The deployment of LTE (Long Term Evolution) as a radio technology that allows a more efficient and cost effective medium for data delivery continues apace. 2014 will see the widespread rapid deployment of the high speed cellular broadband technology based on LTE 4G technologies in multiple geographies. We are already seeing North America, Japan and Korea leading the way with LTE subscribers set to reach 900 million by the end of 2012.
While ubiquitous mobile data service has been hailed as the panacea for global economic growth, the economics of supporting this exponential growth in usage by subscribers is dependent on the ability of cellular operators to deliver services at a profit margin that keeps their shareholders happy. Deployment of these new standards and the resultant requirement to deploy new base station designs and the necessary core network equipment comes with a significant price tag. Without doubt, such growth will be constrained by the capital investment required to deliver it. Cellular operators will have to manage market demand and drive growth through creative commercial approaches and set tariffs accordingly.
The approach ARM has taken to support the needs of OEMs and cellular operators has been to develop and grow the processor and interconnect technology offerings. These investments provide equipment OEM’s with the type of solutions that can be scaled for example, to deliver the best performance per watt, C-programmability for software defined radio interfaces, software defined backhaul and the adaptability to support much more complex signalling requirements. The ARM platforms also support virtualisation of networking and control functions over clustered processing resource allowing much more flexibility in the way resources can be utilised. The resultant equipment can very be designed to support the increase in data and signalling throughputs for mobile infrastructure whilst maximising the power efficiency.
The architectures (CorelinkTM Interconnect and CortexTM processors) allow new heterogeneous processing platforms to be developed on single SOC devices where previously there were multiple discrete processing elements. This will support the OEM and cellular operator requirements well into the future.
ARM is working with silicon and software partners to influence the economics of supporting the growth in mobile data. We are doing so by enabling OEM’s to provide equipment to manage operator CAPEX and OPEX. ARM’s extended processing capabilities can help support programmable platforms that can be leveraged for multiple applications and for software configurable functions. Our mobile heritage and focus on delivering the most performance per watt, helps OEMS deliver OPEX savings by significantly reducing power consumption on these platforms.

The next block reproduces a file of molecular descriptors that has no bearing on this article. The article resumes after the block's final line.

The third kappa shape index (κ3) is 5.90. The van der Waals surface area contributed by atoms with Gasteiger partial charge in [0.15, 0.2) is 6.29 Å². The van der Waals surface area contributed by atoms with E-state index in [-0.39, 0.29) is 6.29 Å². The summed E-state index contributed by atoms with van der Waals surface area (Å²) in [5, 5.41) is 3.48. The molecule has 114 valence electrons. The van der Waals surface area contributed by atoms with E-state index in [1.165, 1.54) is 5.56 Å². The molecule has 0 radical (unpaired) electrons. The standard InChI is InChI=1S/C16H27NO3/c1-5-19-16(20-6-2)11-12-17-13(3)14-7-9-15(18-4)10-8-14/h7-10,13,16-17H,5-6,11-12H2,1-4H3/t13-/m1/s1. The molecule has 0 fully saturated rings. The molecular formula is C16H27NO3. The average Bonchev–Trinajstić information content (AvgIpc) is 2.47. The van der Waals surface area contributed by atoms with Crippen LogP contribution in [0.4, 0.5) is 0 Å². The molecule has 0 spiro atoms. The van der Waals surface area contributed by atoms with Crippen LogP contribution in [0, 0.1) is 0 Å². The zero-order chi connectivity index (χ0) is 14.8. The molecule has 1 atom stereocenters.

However, the speed at which cellular operators deploy mobile services and capacity will be determined by their ability to deliver financial results to their shareholders. ARM’s business model that allows diversity of choice and fosters innovation could be a catalyst to help accelerate the delivery of ubiquitous mobile services to the point that perhaps we can all consider cancelling our wireline, xDSL or cable subscriptions and rely on wireless services.
Oh and by the way, the question I asked earlier, how much reality TV programming is an Exabyte.... Well it is 50,000 years worth of HD quality “Big Brother”… now that is a staggering (worrying) thought!....
Colin Alexander, Enterprise Segment Manager, ARM, specializes in trying to provide some direction towards ARM based technology in the infrastructure connectivity space. Before joining at ARM in 2011, Colin has held positions at several established and start-up organizations in the compute and communications segments, with a focus on identifying, defining and delivering semiconductor and software for network OEM’s and carriers.